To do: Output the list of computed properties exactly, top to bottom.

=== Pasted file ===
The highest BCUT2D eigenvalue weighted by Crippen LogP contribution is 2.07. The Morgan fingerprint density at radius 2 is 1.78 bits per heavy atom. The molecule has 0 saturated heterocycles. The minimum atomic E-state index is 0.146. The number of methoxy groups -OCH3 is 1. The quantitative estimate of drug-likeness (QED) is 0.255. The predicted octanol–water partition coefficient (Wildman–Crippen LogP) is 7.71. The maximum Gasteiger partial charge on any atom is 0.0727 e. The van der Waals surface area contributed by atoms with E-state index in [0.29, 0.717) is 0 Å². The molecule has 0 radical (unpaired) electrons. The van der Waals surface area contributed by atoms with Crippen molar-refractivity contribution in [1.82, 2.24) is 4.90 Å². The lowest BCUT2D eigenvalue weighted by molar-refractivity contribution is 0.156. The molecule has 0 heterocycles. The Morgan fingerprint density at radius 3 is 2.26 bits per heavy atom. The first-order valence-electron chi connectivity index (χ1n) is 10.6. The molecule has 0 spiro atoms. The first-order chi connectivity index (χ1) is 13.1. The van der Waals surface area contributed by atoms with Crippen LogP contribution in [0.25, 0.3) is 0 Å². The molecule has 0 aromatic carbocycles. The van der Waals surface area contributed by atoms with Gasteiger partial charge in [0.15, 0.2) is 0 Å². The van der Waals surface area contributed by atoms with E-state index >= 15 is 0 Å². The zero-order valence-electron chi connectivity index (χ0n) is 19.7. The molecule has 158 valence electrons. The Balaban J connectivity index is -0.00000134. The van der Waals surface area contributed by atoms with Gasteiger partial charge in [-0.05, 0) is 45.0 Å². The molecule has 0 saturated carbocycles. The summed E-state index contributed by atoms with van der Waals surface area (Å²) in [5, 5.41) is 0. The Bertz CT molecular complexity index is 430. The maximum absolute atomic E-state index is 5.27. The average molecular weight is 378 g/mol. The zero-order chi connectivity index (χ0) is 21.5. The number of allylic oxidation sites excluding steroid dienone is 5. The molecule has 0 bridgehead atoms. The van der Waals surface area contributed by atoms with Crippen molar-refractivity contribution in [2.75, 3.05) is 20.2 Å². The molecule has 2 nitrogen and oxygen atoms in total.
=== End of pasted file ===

The highest BCUT2D eigenvalue weighted by Crippen LogP contribution is 2.07. The Morgan fingerprint density at radius 2 is 1.78 bits per heavy atom. The molecule has 0 saturated heterocycles. The minimum atomic E-state index is 0.146. The number of methoxy groups -OCH3 is 1. The quantitative estimate of drug-likeness (QED) is 0.255. The predicted octanol–water partition coefficient (Wildman–Crippen LogP) is 7.71. The maximum Gasteiger partial charge on any atom is 0.0727 e. The van der Waals surface area contributed by atoms with E-state index in [0.29, 0.717) is 0 Å². The molecule has 0 radical (unpaired) electrons. The van der Waals surface area contributed by atoms with Crippen molar-refractivity contribution in [1.82, 2.24) is 4.90 Å². The lowest BCUT2D eigenvalue weighted by molar-refractivity contribution is 0.156. The molecule has 0 heterocycles. The Morgan fingerprint density at radius 3 is 2.26 bits per heavy atom. The first-order valence-electron chi connectivity index (χ1n) is 10.6. The molecule has 0 spiro atoms. The first-order chi connectivity index (χ1) is 13.1. The van der Waals surface area contributed by atoms with Crippen LogP contribution in [0.25, 0.3) is 0 Å². The molecule has 0 aromatic carbocycles. The van der Waals surface area contributed by atoms with Gasteiger partial charge in [0.15, 0.2) is 0 Å². The van der Waals surface area contributed by atoms with E-state index >= 15 is 0 Å². The zero-order valence-electron chi connectivity index (χ0n) is 19.7. The molecule has 158 valence electrons. The Balaban J connectivity index is -0.00000134. The van der Waals surface area contributed by atoms with Gasteiger partial charge in [-0.05, 0) is 45.0 Å². The molecule has 0 saturated carbocycles. The summed E-state index contributed by atoms with van der Waals surface area (Å²) in [5, 5.41) is 0. The Bertz CT molecular complexity index is 430. The maximum absolute atomic E-state index is 5.27. The average molecular weight is 378 g/mol. The zero-order chi connectivity index (χ0) is 21.5. The number of allylic oxidation sites excluding steroid dienone is 5. The molecule has 0 bridgehead atoms. The van der Waals surface area contributed by atoms with Crippen molar-refractivity contribution in [2.75, 3.05) is 20.2 Å². The molecule has 2 nitrogen and oxygen atoms in total.